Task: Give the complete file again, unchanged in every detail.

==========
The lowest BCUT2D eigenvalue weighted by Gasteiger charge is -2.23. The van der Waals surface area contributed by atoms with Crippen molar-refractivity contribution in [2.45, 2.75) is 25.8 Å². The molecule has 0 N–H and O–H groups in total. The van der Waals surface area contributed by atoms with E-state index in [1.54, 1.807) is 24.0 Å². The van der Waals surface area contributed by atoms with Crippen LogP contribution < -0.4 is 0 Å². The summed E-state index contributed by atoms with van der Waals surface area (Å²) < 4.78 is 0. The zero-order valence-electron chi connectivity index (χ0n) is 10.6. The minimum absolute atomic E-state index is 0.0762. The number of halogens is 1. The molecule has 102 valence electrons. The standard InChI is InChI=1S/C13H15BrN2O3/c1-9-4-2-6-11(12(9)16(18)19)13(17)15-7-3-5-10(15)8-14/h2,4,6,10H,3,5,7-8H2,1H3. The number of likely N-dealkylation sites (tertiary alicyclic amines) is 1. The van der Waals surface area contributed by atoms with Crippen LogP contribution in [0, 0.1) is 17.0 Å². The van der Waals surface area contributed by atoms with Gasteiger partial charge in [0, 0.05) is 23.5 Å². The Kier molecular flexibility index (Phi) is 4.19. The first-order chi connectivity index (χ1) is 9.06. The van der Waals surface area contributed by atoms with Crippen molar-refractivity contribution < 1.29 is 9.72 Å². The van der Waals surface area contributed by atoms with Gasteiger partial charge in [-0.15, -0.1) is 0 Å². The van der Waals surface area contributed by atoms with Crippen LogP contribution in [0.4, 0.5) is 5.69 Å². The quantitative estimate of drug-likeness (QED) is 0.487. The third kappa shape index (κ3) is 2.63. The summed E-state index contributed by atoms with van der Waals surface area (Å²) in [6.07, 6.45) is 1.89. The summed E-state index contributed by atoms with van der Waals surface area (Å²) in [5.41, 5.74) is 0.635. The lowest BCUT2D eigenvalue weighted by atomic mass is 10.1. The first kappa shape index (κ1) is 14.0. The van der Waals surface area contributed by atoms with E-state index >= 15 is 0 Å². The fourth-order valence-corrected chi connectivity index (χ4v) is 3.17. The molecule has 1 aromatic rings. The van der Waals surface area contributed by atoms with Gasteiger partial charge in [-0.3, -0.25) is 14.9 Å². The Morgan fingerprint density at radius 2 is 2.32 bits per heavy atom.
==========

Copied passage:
The lowest BCUT2D eigenvalue weighted by Gasteiger charge is -2.23. The van der Waals surface area contributed by atoms with Crippen molar-refractivity contribution in [2.45, 2.75) is 25.8 Å². The molecule has 0 N–H and O–H groups in total. The van der Waals surface area contributed by atoms with E-state index in [1.54, 1.807) is 24.0 Å². The van der Waals surface area contributed by atoms with Crippen LogP contribution < -0.4 is 0 Å². The summed E-state index contributed by atoms with van der Waals surface area (Å²) < 4.78 is 0. The zero-order valence-electron chi connectivity index (χ0n) is 10.6. The minimum absolute atomic E-state index is 0.0762. The number of halogens is 1. The molecule has 102 valence electrons. The standard InChI is InChI=1S/C13H15BrN2O3/c1-9-4-2-6-11(12(9)16(18)19)13(17)15-7-3-5-10(15)8-14/h2,4,6,10H,3,5,7-8H2,1H3. The number of likely N-dealkylation sites (tertiary alicyclic amines) is 1. The van der Waals surface area contributed by atoms with Crippen LogP contribution in [0, 0.1) is 17.0 Å². The van der Waals surface area contributed by atoms with Gasteiger partial charge in [0, 0.05) is 23.5 Å². The Kier molecular flexibility index (Phi) is 4.19. The first-order chi connectivity index (χ1) is 9.06. The van der Waals surface area contributed by atoms with Crippen molar-refractivity contribution < 1.29 is 9.72 Å². The van der Waals surface area contributed by atoms with Gasteiger partial charge in [-0.15, -0.1) is 0 Å². The van der Waals surface area contributed by atoms with Crippen LogP contribution in [0.4, 0.5) is 5.69 Å². The quantitative estimate of drug-likeness (QED) is 0.487. The third kappa shape index (κ3) is 2.63. The summed E-state index contributed by atoms with van der Waals surface area (Å²) in [6.07, 6.45) is 1.89. The summed E-state index contributed by atoms with van der Waals surface area (Å²) in [5.41, 5.74) is 0.635. The lowest BCUT2D eigenvalue weighted by atomic mass is 10.1. The first kappa shape index (κ1) is 14.0. The van der Waals surface area contributed by atoms with E-state index >= 15 is 0 Å². The fourth-order valence-corrected chi connectivity index (χ4v) is 3.17. The molecule has 1 aromatic rings. The van der Waals surface area contributed by atoms with Gasteiger partial charge in [-0.3, -0.25) is 14.9 Å². The Morgan fingerprint density at radius 2 is 2.32 bits per heavy atom.